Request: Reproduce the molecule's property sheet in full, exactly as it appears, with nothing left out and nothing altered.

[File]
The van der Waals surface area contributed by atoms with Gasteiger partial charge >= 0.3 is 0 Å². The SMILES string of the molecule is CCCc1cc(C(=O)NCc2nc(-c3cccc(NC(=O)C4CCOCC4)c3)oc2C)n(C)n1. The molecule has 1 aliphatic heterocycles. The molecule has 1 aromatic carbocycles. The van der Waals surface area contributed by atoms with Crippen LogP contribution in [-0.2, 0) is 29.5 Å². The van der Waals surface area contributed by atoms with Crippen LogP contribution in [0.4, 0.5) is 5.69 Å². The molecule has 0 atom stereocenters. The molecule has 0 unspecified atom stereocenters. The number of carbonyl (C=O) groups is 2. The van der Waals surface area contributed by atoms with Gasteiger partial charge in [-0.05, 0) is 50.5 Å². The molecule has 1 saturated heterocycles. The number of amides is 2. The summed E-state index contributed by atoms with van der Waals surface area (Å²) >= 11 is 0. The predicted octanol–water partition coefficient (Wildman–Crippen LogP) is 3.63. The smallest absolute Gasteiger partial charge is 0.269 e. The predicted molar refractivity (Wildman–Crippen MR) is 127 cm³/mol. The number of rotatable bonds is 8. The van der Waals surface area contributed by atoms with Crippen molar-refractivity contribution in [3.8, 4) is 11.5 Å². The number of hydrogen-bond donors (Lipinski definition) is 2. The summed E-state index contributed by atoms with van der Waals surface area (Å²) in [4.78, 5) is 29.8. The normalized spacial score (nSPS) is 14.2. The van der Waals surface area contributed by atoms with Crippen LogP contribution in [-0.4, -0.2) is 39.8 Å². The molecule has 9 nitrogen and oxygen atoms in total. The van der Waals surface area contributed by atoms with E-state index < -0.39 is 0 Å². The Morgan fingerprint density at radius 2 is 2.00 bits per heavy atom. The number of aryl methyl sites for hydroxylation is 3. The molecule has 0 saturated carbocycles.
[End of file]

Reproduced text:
The van der Waals surface area contributed by atoms with Gasteiger partial charge >= 0.3 is 0 Å². The SMILES string of the molecule is CCCc1cc(C(=O)NCc2nc(-c3cccc(NC(=O)C4CCOCC4)c3)oc2C)n(C)n1. The molecule has 1 aliphatic heterocycles. The molecule has 1 aromatic carbocycles. The van der Waals surface area contributed by atoms with Crippen LogP contribution in [-0.2, 0) is 29.5 Å². The van der Waals surface area contributed by atoms with Crippen LogP contribution in [0.4, 0.5) is 5.69 Å². The molecule has 0 atom stereocenters. The molecule has 0 unspecified atom stereocenters. The number of carbonyl (C=O) groups is 2. The van der Waals surface area contributed by atoms with Gasteiger partial charge in [-0.05, 0) is 50.5 Å². The molecule has 1 saturated heterocycles. The number of amides is 2. The summed E-state index contributed by atoms with van der Waals surface area (Å²) >= 11 is 0. The predicted octanol–water partition coefficient (Wildman–Crippen LogP) is 3.63. The smallest absolute Gasteiger partial charge is 0.269 e. The predicted molar refractivity (Wildman–Crippen MR) is 127 cm³/mol. The number of rotatable bonds is 8. The van der Waals surface area contributed by atoms with Crippen molar-refractivity contribution in [3.8, 4) is 11.5 Å². The number of hydrogen-bond donors (Lipinski definition) is 2. The summed E-state index contributed by atoms with van der Waals surface area (Å²) in [4.78, 5) is 29.8. The normalized spacial score (nSPS) is 14.2. The van der Waals surface area contributed by atoms with Crippen LogP contribution in [-0.4, -0.2) is 39.8 Å². The molecule has 9 nitrogen and oxygen atoms in total. The van der Waals surface area contributed by atoms with E-state index < -0.39 is 0 Å². The Morgan fingerprint density at radius 2 is 2.00 bits per heavy atom. The number of aryl methyl sites for hydroxylation is 3. The molecule has 0 saturated carbocycles.